I Am Legend
4 Images


By Ron Magid, Special to The Times

Looking to make Times Square appear completely abandoned? Don’t use visual effects unless you’ve got some time on your hands. “It took us eight months to do that for one eight-minute sequence,” says Jim Bernie, Sony Pictures Imageworks’ visual effects supervisor on the thriller “I Am Legend” (opening Dec. 14). In the film, about a virus that seems to have wiped out the human race, Will Smith plays Neville, an uninfected scientist in New York City looking for a cure to bring humanity back. He ditches hordes of infected, once-human night creatures on Manhattan’s lonely streets (real locations cleared by the film crew). “They would shut traffic down, and drivers were pissed off and honking,” Bernie says. “Later, we digitally painted out all signs of life -- lights, people, cars -- then aged everything.”

Not surprisingly, a few stores on ritzy Fifth Avenue -- home to Cartier and other high-end shops -- weren’t terribly cooperative, but Bernie had the last laugh in postproduction. “We really dirtied their buildings, ripped their awnings and put bird poop on them, and broke their windows to show signs of looting.”

However, a pivotal sequence in Times Square was different. “We couldn’t shoot on location,” Bernie says. “It would’ve been impossible to [eliminate] the people and replace the lighted billboards.” So here’s how they did it, and how Will Smith convincingly appears to wander through an abandoned -- and completely digital -- Times Square. (Warner Bros. Pictures)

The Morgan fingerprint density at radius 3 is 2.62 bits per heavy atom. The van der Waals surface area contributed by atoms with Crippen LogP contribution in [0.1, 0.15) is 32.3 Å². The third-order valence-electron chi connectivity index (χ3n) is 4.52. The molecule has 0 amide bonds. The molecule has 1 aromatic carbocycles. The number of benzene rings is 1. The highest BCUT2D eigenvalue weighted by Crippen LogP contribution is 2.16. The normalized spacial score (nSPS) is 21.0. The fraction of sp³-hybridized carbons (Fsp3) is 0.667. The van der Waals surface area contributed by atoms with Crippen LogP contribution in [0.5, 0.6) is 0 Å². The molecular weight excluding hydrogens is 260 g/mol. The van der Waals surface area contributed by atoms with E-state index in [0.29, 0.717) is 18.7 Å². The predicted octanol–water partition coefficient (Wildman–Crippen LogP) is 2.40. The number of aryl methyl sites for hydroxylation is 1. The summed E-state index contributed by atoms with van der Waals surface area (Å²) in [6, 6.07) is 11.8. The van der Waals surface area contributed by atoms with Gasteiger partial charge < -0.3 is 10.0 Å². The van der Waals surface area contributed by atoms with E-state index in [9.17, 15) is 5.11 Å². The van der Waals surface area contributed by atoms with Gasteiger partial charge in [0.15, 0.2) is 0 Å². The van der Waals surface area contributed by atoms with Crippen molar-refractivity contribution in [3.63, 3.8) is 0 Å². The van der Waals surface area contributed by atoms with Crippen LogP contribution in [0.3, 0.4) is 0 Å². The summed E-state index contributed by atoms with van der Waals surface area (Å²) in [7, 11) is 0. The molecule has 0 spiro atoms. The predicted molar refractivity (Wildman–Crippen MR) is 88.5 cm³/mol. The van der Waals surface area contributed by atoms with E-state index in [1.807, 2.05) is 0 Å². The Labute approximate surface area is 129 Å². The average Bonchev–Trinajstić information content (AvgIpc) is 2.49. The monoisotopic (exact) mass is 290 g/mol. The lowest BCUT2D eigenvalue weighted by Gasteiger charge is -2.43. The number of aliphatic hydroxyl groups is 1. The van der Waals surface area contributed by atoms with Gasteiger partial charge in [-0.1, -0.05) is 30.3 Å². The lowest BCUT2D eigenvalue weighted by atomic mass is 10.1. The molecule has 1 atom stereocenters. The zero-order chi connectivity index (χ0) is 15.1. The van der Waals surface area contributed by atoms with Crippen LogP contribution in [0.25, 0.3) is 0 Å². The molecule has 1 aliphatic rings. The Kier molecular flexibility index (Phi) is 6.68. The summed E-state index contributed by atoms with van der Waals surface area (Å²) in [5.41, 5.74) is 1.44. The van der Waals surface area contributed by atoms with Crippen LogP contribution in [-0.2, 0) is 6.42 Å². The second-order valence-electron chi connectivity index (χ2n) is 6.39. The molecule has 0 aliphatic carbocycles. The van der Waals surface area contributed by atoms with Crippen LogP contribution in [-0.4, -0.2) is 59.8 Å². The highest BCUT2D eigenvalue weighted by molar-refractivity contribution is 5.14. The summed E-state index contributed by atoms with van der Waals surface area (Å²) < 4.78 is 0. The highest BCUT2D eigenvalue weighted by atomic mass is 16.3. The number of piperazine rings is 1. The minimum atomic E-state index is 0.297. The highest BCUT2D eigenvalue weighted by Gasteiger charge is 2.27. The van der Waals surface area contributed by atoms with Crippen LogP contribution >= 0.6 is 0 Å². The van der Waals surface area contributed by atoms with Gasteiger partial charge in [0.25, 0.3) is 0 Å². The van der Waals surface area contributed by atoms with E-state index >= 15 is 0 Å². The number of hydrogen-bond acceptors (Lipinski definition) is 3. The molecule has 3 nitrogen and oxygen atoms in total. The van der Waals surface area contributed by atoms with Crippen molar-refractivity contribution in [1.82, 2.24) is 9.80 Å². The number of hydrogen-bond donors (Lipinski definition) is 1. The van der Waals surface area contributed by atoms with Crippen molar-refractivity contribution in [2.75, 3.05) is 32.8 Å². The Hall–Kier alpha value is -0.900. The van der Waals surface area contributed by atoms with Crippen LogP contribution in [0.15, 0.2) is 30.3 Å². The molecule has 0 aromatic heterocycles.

“There’s zero location in this sequence,” Bernie says. The only “real” elements are the actor and the tall grass pushing through the cracked concrete ground in front of a blue screen. The grayish template in the background is a 3-D digital model of the environment that was built by SPI artists using data captured incrementally via LIDAR laser scan over several hours at Times Square. (Warner Bros. Pictures / Imageworks)
Only three years are supposed to have elapsed since the infection wiped out humanity, so the buildings haven’t collapsed, but director Francis Lawrence felt much of Times Square’s famous signage should have fallen down or deteriorated. “Our matte painters lined up real photo references of Times Square over these rough geometric shapes of the buildings, and painted over that,” Bernie says. (Warner Bros. Pictures / Imageworks)
Having projected photographs of the real Times Square onto their digital model, SPI artists tarnished the imagery with digital dirt, debris, litter and weeds. Along the rotting facades, they hung deteriorating flags and banners to add movement. “When Neville’s walking around, there’s no music, just the sounds of birds and bugs, so we added flying birds and buzzing gnats,” Bernie says. “The idea is that nature is reclaiming Manhattan. It feels like Will’s alone.” (Warner Bros. Pictures / Imageworks)